John’s Story: Hope in the Face of a Drug Epidemic
Our country is experiencing a drug epidemic. 100 people die a day from drug overdoses. Heroin is taking out entire cities. People are becoming hopelessly addicted to painkillers. Meth labs are everywhere.
But all is not lost. There is hope. There is healing. Today we are sharing with you a story of one of our friends, John Small.
John’s story is one of destruction and devastation but also hope and inspiration. This may mirror your life. This may mirror the life of your loved one. We want you to know that addiction can be treated and a fulfilling life can be had. John is proof. Read on.
How many years sober are you?
Since September 1979. I’m 35 years sober.
How old were you when you started drinking or doing drugs? What was your drug or drink of choice?
I grew up in a house of alcoholics. I didn’t get a childhood because I had to be an adult. I couldn’t stray too far from home because I needed to be around in case my family started fighting.
I remember playing with friends one day when I heard that there was a fight going on at my house. I ran as fast as I could about a half of a mile home. My mom had broken a bottle and was trying to stab my dad. I always had to break up the fights so no one would kill each other. Of course, I made the decision to never drink.
I was wrong.
At age 14 I started smoking marijuana. I graduated to drinking hard liquor, like Jack Daniels, and chasing it with malt liquor. That’s when I started taking all kinds of hallucinogens. That led to shooting heroin, cocaine, acid. I was doing crystal speed, hashish, I grew my own marijuana. I wasn’t staying away from anything, but if I was going to do it, I was going to do the real stuff.
What was your pattern?
I was always high. I was doing all kinds of hallucinogens. Shooting heroin. Speedballing and going out thinking I was God’s gift to women. I enjoyed getting high – when I wasn’t high, it wasn’t normal. I got to the point I didn’t think I could drive a car without being high. I’d be speeding acid for a week at a time. I’d get to the point where I didn’t even have the strength to ask for water.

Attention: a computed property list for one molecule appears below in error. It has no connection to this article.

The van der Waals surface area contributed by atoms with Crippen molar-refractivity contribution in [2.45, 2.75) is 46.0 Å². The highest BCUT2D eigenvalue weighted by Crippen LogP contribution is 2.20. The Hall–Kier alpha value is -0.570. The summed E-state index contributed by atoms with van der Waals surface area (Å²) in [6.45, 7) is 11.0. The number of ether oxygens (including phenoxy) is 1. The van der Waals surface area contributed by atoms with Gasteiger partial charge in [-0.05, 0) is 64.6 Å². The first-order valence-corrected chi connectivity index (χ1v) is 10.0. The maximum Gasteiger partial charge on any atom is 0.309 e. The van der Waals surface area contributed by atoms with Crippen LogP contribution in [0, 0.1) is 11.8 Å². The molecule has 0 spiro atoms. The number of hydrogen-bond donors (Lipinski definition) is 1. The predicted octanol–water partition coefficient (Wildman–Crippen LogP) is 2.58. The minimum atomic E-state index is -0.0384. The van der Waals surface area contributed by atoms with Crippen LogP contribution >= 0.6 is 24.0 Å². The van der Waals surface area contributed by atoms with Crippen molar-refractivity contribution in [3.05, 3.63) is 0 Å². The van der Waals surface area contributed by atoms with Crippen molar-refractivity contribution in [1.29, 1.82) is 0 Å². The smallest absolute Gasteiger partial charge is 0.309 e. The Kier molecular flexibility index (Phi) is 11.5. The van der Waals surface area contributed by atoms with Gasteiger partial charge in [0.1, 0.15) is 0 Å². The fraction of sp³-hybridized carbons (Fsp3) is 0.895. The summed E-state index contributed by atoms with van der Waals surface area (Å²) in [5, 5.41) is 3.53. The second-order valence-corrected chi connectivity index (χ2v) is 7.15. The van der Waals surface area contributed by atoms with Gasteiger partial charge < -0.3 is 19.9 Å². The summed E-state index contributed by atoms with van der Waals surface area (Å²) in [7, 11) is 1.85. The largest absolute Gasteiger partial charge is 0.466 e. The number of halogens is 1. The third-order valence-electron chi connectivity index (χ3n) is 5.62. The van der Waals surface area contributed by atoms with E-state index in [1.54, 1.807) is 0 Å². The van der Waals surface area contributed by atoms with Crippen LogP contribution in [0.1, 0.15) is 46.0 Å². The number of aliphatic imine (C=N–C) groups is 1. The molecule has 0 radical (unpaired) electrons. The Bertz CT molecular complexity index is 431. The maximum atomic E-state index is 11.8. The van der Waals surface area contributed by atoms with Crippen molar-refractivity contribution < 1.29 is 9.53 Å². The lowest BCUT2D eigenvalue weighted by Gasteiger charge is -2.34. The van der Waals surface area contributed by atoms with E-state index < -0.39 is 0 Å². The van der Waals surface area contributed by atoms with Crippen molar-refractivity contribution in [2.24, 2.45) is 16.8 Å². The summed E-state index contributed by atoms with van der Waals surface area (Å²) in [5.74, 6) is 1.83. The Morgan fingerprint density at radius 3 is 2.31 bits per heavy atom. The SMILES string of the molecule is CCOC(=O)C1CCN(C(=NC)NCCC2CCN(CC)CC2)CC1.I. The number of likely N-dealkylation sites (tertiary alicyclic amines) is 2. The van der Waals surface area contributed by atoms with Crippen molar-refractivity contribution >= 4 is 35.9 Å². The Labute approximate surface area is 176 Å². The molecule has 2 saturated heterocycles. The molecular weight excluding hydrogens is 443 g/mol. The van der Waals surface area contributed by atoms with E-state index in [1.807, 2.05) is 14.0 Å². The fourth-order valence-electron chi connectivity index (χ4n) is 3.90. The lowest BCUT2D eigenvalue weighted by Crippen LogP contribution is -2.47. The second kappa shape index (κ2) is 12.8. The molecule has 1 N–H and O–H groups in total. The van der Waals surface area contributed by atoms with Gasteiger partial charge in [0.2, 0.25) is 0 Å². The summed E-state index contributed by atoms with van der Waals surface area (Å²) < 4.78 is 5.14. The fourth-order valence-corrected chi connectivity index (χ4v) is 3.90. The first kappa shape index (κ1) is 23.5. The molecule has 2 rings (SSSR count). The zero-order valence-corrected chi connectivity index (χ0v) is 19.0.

I saw people all around me dying and going to jail.
Where did you get the drugs? How did you pay for them?
I was hanging out with thugs and gangs. We’d break into houses in the morning and buy our dope in the afternoon.
How was your family affected by this disease?
After I met my wife, I got her to start smoking weed. She didn’t really want to try anything else. I got my mom to start smoking it, too. That’s a big regret. I regret a lot of things in this life, and that’s definitely up there with the worst regrets.
What was your turning point?
It was September 1979. I went to church with my wife – just to shut her up. I knew I wasn’t going to be going there every Sunday and on Wednesday nights and doing the whole thing. I just was going to go that one time because she was really getting on my nerves about it.
Everything that man said at the altar was me. It was like he had opened up the book of John Small and knew exactly who I was. I was sitting in my seat squirming. The Lord spoke to me so loud I looked around to see if anyone else had heard Him. I was the only one. He told me to either accept him that night, or He would open the gates of Hell for me. I ran to the altar, and I was saved. A few months later, in January 1980, I was called to preach.
Do you still struggle with addiction? Think about using?
I don’t struggle with it. God spared me for a purpose.
What would you tell someone about treatment to inspire them to go?
Life is short. We’re only here a certain period of time. Our purpose is not to be bent, beat down and broken by drugs and alcohol. We all have dreams. Your dream is your purpose.
What else do you want to say?
Stop fooling yourself into thinking you’re there for your family just because you’re physically there. You’re not there. When you’re addicted it’s all about the drugs. It’s all about the alcohol. It’s all about you.
Your wife, your husband, your kids – whoever it is – deserve the whole you. They deserve the whole person, not a fragmented person.